The London Sunday Times has a provocative article on vintage wine. Noted wine critic Hugh Johnson has said that due to advanced agricultural techniques, the concept of vintage is becoming obsolete. Johnson says that wine growers have become so adept at handling bad weather and other crop problems that just about every year is a good year. Johnson’s words come in the pages of his 2008 edition of the Pocket Wine Book.

Johnson says that the concern over vintage is driving the high end of the market unnecessarily and that the “non-prestigious” years are better than they have ever been. Is Johnson correct or is he suffering from wine fatigue? In the article he is quoted as saying that he sometimes misses the days when he could write off an unfortunate vintage and that he feels that most wines are now remarkably similar. While Johnson’s theory could probably handily proven in a blind tasting it seems unlikely to me that the fretting over vintages is going anywhere anytime soon. It is far too entrenched in the romance of wine culture to be easily discarded even if the intrinsic value of it has faded.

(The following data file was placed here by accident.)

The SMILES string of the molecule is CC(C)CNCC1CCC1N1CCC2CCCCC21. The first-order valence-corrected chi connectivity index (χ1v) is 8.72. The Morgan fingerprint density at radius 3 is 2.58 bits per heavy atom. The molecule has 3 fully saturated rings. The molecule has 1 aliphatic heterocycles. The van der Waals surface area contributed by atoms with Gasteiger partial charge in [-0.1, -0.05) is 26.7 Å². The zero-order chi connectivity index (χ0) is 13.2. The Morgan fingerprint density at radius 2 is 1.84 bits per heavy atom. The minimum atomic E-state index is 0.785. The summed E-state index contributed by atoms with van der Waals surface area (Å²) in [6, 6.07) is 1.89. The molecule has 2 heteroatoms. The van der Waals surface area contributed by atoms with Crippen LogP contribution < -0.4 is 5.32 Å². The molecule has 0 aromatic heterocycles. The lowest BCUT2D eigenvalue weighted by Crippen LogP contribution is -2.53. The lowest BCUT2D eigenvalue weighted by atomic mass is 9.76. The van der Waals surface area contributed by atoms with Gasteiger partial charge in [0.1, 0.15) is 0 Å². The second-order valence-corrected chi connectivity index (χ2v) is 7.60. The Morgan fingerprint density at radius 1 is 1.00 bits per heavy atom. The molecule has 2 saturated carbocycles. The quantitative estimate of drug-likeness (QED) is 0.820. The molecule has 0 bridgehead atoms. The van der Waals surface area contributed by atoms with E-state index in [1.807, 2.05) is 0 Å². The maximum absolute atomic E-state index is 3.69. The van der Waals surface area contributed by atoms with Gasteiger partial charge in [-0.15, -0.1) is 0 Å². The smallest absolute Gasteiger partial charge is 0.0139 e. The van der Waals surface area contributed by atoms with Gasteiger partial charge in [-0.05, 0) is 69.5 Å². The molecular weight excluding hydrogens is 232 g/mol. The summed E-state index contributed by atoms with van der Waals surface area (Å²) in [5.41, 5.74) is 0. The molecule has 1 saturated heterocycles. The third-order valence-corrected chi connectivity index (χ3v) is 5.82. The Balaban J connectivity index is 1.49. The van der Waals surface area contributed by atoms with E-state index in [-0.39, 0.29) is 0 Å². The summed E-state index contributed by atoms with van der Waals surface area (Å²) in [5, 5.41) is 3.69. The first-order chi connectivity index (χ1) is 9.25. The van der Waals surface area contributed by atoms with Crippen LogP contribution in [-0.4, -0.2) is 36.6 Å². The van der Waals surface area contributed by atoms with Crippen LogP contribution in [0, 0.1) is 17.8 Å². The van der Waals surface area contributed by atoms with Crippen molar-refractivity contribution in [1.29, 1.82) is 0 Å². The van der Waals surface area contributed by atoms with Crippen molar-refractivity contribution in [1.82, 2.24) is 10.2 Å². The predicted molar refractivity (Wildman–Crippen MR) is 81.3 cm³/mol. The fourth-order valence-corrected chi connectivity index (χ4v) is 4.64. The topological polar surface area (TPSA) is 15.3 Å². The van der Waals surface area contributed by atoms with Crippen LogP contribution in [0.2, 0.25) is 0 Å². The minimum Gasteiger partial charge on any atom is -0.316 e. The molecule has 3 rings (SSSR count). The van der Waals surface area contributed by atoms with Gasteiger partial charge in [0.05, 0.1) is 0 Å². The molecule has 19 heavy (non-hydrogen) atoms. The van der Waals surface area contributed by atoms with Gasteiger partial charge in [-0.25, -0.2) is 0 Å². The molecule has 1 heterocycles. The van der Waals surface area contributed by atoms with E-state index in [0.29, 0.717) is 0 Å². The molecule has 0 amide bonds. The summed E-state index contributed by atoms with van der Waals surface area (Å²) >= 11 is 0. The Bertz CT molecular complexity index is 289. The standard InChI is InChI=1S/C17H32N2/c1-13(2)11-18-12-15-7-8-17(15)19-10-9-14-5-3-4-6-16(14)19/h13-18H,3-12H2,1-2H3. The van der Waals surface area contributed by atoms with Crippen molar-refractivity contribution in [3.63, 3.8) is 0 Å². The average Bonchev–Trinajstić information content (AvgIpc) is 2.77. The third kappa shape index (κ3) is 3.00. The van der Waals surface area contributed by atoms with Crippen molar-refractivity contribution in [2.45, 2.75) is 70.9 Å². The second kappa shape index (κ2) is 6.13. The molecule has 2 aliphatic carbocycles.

By Deidre Woollard.


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